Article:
So how do you know what minerals are necessary for successful reproduction, and at what levels?
Recently much research has been expended looking into what particular minerals are key in driving and maintaining a healthy pregnancy in dairy cattle. Early on certain minerals were identified as being essential to successfully maintaining a pregnancy. These were, calcium, phosphorous, magnesium, zinc, copper, manganese, selenium, and iodine.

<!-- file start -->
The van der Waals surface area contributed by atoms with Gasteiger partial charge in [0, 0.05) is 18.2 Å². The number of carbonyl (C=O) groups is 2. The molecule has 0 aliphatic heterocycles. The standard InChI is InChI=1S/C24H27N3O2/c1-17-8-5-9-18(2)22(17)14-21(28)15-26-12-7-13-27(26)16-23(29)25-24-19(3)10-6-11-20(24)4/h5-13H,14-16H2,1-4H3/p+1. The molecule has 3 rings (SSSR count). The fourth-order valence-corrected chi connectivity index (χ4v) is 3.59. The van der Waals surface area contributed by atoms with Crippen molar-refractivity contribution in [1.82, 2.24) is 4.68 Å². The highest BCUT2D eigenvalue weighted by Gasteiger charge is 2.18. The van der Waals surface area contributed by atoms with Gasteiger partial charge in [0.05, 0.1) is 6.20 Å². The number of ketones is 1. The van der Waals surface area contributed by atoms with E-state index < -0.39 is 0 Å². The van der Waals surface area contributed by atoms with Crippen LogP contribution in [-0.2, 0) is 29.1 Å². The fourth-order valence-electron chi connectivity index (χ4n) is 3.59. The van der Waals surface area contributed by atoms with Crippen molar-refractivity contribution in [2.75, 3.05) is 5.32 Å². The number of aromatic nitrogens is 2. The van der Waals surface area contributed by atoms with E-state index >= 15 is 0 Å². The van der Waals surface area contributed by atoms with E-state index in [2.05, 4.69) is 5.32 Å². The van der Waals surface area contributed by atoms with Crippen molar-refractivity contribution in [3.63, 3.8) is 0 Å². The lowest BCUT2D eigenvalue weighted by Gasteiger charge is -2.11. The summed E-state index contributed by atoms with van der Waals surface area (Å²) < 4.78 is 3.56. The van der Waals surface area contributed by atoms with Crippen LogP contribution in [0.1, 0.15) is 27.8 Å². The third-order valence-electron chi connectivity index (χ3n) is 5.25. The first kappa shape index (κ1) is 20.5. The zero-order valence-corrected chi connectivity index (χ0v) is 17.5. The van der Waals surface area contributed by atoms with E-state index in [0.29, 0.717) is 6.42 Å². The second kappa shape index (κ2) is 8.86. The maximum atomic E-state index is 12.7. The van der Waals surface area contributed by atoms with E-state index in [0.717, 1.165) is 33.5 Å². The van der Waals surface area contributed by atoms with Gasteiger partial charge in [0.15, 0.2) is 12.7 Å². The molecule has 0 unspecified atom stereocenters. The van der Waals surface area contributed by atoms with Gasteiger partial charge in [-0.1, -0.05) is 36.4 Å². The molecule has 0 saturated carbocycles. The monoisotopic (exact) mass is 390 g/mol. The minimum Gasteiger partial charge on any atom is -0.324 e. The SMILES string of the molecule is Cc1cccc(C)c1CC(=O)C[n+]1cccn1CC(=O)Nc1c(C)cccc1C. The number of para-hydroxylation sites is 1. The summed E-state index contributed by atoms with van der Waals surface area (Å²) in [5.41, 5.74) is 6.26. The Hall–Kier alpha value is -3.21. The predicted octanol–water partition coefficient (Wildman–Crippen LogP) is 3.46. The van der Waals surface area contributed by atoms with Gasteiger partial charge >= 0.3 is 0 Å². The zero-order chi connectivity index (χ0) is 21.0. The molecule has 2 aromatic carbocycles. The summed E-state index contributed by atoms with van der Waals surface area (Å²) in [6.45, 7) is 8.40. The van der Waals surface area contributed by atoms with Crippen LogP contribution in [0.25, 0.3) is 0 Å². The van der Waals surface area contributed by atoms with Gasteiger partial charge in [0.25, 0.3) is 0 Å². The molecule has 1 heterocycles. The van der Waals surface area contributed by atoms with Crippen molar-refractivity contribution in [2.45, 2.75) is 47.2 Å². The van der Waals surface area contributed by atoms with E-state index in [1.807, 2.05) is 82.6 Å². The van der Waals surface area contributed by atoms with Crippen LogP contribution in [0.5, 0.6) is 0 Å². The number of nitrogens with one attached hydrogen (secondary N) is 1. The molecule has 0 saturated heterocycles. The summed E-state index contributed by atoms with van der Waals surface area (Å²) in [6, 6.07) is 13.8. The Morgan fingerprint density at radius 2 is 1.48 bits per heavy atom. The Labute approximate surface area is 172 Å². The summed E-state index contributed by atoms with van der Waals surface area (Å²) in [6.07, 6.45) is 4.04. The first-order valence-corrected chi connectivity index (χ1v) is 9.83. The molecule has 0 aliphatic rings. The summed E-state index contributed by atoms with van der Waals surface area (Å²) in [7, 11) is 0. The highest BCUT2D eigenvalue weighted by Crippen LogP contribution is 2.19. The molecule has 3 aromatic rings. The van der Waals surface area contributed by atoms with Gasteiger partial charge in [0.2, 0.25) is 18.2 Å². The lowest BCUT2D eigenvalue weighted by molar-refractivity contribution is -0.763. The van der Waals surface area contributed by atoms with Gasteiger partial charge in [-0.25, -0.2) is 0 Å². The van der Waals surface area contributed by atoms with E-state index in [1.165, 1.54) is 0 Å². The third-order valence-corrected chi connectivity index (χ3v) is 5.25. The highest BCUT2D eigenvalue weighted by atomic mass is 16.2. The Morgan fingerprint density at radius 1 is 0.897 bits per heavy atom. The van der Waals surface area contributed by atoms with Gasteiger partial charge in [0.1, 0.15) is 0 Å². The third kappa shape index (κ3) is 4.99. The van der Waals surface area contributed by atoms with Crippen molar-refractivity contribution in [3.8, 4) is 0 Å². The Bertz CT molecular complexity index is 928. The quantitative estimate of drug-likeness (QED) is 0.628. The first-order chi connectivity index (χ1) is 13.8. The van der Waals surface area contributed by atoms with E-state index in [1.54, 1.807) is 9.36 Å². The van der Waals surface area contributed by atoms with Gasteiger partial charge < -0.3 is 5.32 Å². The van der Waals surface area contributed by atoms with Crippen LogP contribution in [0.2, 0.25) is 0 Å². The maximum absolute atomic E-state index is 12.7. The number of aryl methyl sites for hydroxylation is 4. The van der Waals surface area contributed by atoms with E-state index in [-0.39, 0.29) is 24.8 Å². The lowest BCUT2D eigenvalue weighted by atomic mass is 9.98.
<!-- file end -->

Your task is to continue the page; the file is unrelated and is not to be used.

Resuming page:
In a study published in 2017 called “Diselementosis as a risk factor of embryo loss in lactating dairy cows”, these elements were studied across three groups of cows in order to identify their individual importance. During the study different groups of cows were split depending on the outcome of their pregnancy, the first group experienced an uncomplicated pregnancy through to birth, the second group was identified as suffering from foetal growth restriction, the third group experienced embryo death. When comparing the two latter groups, those with reproductive issues against the group with no issues, the level of mineral deficiency measured was in each case directly related to the severity of the reproductive issue being experienced. The difference between the healthy group, and the other two groups (group II: foetal growth restriction, Group III: embryo death) were as follows: calcium -7.2% and -11.4%, phosphorous -9.1% and -9.8%, magnesium -23.5% and -27.2%, zinc -17.2% and -25.5%, copper -12.0% and -23.3%, manganese -15.2% and -15.8%, selenium -26.2 and -29.1%, iodine -21.2 and -33.4% respectively. This trial also demonstrated a strong correlation between higher daily milk yield and lower blood serum levels across the two problem groups. It will come as no surprise to many farmers that it is the higher producing groups of cows that most suffered the consequences of mineral deficiency.